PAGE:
Abandoned
FIRST PERSON - Alex Magno (The Philippine Star) - August 1, 2019 - 12:00am

From all indications, the effort to shift our government from a unitary to a federal form has been abandoned.

There was deafening silence about the matter when the President delivered his SONA. There is little effort on the ground to undertake the public diplomacy needed to build acceptability for the proposal. Most of all, there is no more time to undertake a major revision of our constitutional order.

Shifting to federalism cannot be accomplished by some mere surgical operation on the 1987 Constitution. We will have to undertake a complete constitutional overhaul. Since we are at it, we might as well shift to a parliamentary form of government.

The entire shift will certainly require more than three years to complete. It will involve redefining terms of office, allocating for new forms of representation and rebuilding the bureaucracy that will support it.

If we had the resources to do all of these, we might be better off using them to support the Build, Build, Build program. The economic returns from doing so are immensely more certain.

To this day, very few Filipinos understand what federalism is all about. It is not sufficient to hold a few roadshows at public expense to build public support for it over a limited time period.

Even fewer Filipinos think a shift to a federal arrangement will make life better for all of us. Very few sound arguments have been put forward to convince the majority there is merit in the shift.

If government had the resources to reshape public opinion on the benefits of federalism, we will certainly be better off using those resources to rebuild our agriculture. Decades of stagnation in agriculture have not been due to the form of government. The stagnation results more from the hesitation to let market forces work to modernize our farms.

During the 2005 Consultative Commission on Charter Change, where I sat as commissioner, there were intense debates about shifting to federalism. The most glaring weakness of the proposal has been on its economic merits.

During those debates, I fought the advocates of federalism basically on two grounds: first, it will add another layer to government and therefore enlarge the public payroll; and, second, it will likely cause a fiscal meltdown since federalism basically means surrendering half the revenue to sub-national units.

The public payroll is too long as it is. This is why there is now talk of passing comprehensive legislation that will “right-size” our bureaucracy. Adding another layer to the crazy amalgam we already have will make things worse.

Our Congress is already too large. It is a beast that eats up public resources and then politicizes what should be technical policy decisions.

Worse, it is not even efficient as a means of representation. Congressional seats are controlled directly by the local elites through political dynasties and indirectly through the deeply flawed party-list system.

If we close down Congress tomorrow and redeploy the budget it allocated for itself, we will have more than enough money to fund universal healthcare. This institution is literally unhealthy for our people.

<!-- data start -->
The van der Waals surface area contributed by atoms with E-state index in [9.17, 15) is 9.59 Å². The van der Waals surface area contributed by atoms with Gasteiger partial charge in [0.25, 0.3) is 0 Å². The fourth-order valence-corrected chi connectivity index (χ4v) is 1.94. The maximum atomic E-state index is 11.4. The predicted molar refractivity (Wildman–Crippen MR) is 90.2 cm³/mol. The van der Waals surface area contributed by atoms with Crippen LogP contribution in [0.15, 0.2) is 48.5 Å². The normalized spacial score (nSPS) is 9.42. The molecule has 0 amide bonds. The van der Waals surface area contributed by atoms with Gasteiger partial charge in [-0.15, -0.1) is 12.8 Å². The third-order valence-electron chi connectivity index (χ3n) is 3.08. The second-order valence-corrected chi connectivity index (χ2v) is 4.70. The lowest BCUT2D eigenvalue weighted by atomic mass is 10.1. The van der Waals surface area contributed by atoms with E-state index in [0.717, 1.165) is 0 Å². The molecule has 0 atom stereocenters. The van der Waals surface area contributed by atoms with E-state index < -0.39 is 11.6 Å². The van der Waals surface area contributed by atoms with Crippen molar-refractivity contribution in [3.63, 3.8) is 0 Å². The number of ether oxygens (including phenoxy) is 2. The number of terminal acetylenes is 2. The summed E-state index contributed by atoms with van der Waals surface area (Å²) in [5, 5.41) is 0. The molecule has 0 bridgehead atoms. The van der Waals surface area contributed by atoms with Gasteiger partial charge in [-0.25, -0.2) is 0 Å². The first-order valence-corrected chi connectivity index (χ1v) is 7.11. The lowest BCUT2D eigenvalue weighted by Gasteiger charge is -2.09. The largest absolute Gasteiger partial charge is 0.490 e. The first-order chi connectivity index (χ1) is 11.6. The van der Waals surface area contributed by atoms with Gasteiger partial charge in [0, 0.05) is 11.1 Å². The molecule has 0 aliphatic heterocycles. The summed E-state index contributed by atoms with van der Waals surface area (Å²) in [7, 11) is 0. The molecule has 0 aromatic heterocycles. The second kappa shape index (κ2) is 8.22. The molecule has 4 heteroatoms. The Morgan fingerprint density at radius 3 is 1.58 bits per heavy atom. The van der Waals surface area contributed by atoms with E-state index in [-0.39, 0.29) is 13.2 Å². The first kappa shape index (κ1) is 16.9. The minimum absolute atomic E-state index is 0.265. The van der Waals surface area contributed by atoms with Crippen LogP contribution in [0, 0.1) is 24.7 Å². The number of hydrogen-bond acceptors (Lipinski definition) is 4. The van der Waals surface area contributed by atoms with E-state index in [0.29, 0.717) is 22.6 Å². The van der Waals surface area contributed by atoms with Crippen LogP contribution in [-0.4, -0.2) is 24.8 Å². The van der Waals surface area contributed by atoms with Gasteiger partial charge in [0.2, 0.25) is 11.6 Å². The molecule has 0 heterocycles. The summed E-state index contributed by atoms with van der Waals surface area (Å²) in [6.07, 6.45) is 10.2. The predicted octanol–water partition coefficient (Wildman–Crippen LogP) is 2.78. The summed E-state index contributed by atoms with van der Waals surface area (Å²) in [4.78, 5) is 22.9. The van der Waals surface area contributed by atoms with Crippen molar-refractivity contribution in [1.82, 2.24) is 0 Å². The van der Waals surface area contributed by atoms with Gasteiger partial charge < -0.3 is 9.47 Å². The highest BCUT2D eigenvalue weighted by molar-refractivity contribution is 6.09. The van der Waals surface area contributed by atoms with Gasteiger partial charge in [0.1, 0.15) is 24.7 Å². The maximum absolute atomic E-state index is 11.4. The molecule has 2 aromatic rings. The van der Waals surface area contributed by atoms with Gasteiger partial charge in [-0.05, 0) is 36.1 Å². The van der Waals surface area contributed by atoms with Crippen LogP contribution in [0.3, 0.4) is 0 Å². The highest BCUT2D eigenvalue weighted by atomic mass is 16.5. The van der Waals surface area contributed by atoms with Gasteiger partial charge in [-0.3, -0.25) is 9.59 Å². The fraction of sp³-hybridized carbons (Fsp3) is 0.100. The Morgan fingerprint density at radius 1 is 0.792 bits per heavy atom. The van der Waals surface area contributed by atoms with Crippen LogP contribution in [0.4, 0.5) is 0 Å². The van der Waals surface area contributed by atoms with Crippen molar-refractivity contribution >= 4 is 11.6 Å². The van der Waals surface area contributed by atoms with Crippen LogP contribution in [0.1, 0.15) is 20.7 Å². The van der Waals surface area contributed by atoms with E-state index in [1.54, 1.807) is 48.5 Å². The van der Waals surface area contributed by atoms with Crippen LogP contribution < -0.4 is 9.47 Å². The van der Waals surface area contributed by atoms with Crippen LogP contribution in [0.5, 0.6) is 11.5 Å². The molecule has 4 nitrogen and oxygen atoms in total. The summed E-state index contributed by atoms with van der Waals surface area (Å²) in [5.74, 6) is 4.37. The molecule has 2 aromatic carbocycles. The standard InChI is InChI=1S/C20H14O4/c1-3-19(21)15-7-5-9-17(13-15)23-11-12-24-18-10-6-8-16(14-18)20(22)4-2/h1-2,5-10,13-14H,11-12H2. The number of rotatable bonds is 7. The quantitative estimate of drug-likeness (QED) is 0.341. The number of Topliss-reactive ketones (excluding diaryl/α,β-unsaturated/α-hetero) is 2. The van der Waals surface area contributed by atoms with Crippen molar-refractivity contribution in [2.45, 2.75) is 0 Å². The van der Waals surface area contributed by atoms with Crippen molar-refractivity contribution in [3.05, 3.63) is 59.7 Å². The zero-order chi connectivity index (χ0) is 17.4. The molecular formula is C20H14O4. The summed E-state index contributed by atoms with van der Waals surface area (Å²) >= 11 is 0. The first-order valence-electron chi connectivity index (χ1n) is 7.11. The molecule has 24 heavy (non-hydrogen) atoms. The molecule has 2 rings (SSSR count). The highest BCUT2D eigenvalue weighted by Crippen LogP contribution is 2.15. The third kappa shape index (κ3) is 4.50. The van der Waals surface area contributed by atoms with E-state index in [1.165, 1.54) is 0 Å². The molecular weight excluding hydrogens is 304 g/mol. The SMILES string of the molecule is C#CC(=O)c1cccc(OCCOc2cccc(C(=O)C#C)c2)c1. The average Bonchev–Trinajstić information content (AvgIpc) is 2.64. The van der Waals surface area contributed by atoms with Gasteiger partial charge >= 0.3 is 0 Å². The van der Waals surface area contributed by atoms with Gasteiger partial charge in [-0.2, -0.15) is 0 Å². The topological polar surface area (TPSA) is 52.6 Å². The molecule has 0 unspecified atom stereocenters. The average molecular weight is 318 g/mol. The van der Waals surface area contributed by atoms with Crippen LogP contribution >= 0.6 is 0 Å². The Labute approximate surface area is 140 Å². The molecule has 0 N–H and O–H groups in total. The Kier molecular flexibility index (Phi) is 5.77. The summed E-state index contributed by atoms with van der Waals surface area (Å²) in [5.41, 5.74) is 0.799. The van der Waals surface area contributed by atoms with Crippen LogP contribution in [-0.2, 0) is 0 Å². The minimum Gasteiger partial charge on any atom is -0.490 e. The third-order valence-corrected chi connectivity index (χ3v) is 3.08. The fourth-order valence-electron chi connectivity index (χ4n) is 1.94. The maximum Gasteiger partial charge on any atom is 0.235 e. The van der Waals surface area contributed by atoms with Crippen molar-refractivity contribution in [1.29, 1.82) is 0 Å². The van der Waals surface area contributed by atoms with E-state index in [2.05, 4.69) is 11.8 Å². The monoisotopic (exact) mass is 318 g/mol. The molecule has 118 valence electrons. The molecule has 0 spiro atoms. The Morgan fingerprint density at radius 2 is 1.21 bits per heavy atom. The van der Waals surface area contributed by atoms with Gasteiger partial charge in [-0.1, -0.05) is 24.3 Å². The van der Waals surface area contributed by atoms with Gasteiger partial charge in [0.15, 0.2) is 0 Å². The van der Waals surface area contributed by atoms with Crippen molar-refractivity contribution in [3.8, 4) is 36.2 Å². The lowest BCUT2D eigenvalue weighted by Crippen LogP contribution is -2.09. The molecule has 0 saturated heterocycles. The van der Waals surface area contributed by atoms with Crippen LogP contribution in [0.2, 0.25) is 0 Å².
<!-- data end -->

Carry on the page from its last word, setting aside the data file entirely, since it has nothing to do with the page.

Recall that the federalism proposal involves organizing mini-legislatures in every sub-national entity. That will multiply the costs we now incur maintaining politicians in power. This will more than double the public payroll. Every “estado” will have local legislators and each of them will be supplied with offices and staff.

Not only will we double the public payroll, we will take money away from national programs. That will undermine our ability to undertake the urgent strategic modernization of our infrastructure backbone.

If the present bicameral Congress is inefficient because one chamber duplicates the work of the other, imagine how inefficient lawmaking will be if we have 12 or 18 sub-national legislatures. Each will craft legislation according to local whim. We will have cacophony in place of coherent national policy architecture.

Ultimately federalism is about revenue sharing. By shifting to a federal arrangement, its advocates hope to grab a larger share of the revenues that flow to the national treasury.

There is a reason why national government gets a larger share in the present unitary arrangement.

National government attends to the national debt, for which we automatically allocate funds. Otherwise, the interest rates we incur when we borrow to finance government operations will shoot through the roof.

National government also pays for national defense and, despite the provisions of the 1991 Local Government Code, manages the nation’s health care system. The DepEd likewise maintains the public school system so important to maintaining a sense of nationhood.

Recall what happened when the Soviet Union broke up in 1990. All the breakaway nations took the state resources within their boundaries. Russia was left holding the bag for the former entity’s debt obligations. Fortunately, Russia had most of the land and much of the natural resources to pay off debt – staving off fiscal obliteration. But to this day, however, Russia’s GDP is no larger than Sweden’s.

A shift to federalism will leave the National Capital Region accepting the accumulated national debt. That will not be reassuring to our creditors.

Our economic managers saw the possible fiscal meltdown down the road if we decide, on entirely political premises, to shift to a federal arrangement. They posed the tough questions to the constitutional commission assembled by President Duterte in his very first year in office.

If the federalism advocates could not give a convincing answer to the economic questions posed, it is because there are none. Federalism will cause fiscal calamity.

It is better this fanciful idea is abandoned.

CHARTER CHANGE FEDERALISM
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